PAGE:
Many people have told me that my “Unsu” has soul, and I believe that this is because I always envision myself in battle when executing it. If you fail to follow the principles of offense and defense and just focus on looking beautiful, then you are not doing “Bujutsu”; you are simply dancing.
When do you think is the right time to start deconstructing the applications of a Kata, and can a beginner do it, too?
Yahara: Whenever I am teaching, I always deconstruct the movements within a Kata after my students learn it. This is, again, because Karate is “Bujutsu”. If you fail to understand how the parts of a Kata work together, then there is no way that you can properly execute “Bujutsu” offensive and defense techniques. Learning the movements properly is the way to learn the Kata properly. It is of little consequence whether you are a beginner or not.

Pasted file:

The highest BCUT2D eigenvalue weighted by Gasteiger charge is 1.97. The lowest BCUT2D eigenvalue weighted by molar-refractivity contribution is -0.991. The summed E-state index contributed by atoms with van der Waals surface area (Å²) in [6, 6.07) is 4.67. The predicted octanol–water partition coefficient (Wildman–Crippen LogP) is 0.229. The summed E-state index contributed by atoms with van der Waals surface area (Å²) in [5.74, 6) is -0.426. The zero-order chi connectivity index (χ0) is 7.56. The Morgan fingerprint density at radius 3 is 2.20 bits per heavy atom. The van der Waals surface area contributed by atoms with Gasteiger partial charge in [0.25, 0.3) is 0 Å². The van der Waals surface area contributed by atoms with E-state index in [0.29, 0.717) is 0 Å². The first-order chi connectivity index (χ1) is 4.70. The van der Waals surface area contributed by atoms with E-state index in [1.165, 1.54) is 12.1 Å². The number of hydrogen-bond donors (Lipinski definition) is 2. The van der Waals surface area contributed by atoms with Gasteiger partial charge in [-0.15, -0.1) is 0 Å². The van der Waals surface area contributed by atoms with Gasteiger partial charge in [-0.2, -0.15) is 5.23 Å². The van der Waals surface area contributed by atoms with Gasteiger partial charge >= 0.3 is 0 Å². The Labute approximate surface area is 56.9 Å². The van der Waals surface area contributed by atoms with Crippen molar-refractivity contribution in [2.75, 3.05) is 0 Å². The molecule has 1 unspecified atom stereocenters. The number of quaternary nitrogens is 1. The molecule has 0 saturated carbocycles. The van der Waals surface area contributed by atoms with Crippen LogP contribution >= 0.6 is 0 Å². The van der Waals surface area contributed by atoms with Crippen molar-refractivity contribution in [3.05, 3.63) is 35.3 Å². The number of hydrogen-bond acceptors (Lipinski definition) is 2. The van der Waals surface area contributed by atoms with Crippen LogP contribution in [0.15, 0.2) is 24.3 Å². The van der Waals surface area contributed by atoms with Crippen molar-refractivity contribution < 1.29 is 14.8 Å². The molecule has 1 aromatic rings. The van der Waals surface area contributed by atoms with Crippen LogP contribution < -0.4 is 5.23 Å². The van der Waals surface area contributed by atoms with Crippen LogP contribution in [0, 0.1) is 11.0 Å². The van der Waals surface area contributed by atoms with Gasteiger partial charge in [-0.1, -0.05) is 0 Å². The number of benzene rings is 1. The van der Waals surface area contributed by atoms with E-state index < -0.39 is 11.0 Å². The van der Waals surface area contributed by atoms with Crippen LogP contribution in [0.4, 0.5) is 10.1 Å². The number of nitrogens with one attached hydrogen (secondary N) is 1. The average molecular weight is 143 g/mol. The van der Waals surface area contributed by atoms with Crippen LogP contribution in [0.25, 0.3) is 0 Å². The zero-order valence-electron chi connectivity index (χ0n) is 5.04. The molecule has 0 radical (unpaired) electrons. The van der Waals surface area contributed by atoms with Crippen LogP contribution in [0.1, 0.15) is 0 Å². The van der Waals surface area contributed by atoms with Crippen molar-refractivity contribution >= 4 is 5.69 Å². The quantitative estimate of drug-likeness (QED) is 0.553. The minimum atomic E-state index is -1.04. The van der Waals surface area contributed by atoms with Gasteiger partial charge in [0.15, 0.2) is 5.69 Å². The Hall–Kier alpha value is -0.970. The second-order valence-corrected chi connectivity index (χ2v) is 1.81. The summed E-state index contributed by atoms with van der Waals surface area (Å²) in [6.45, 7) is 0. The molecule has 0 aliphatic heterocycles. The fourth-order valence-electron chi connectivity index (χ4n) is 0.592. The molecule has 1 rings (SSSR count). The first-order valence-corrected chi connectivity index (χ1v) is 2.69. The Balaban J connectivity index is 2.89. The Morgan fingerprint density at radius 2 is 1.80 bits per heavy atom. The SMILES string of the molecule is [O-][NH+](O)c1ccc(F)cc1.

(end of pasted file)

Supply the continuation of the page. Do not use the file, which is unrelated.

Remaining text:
Do you think it is better to focus on a single Kata over a long period of time, or practice many Kata at once?
Yahara: If you want a serious answer, then you have to consider the historical background. Though we can practice “Bujutsu” in modern society, it is really not so that we can be ready to enter combat at a moment’s notice. Even though envisioning oneself in a real fight when executing Kata is important when studying traditional Karate, you need to be able to separate fiction from reality. You can remain conscious of “Bujutsu” while enjoying it at the same time. So, I think you can work on a number of Kata at once for the sake of making Karate a lifelong undertaking.
3. Other Topics in “Budo Karate”
You have touched upon the concept of “Sen no Sen” (Attack Before Being Attacked). For those of us lacking in actual fighting experience, how do you become able to sense your opponent’s feelings?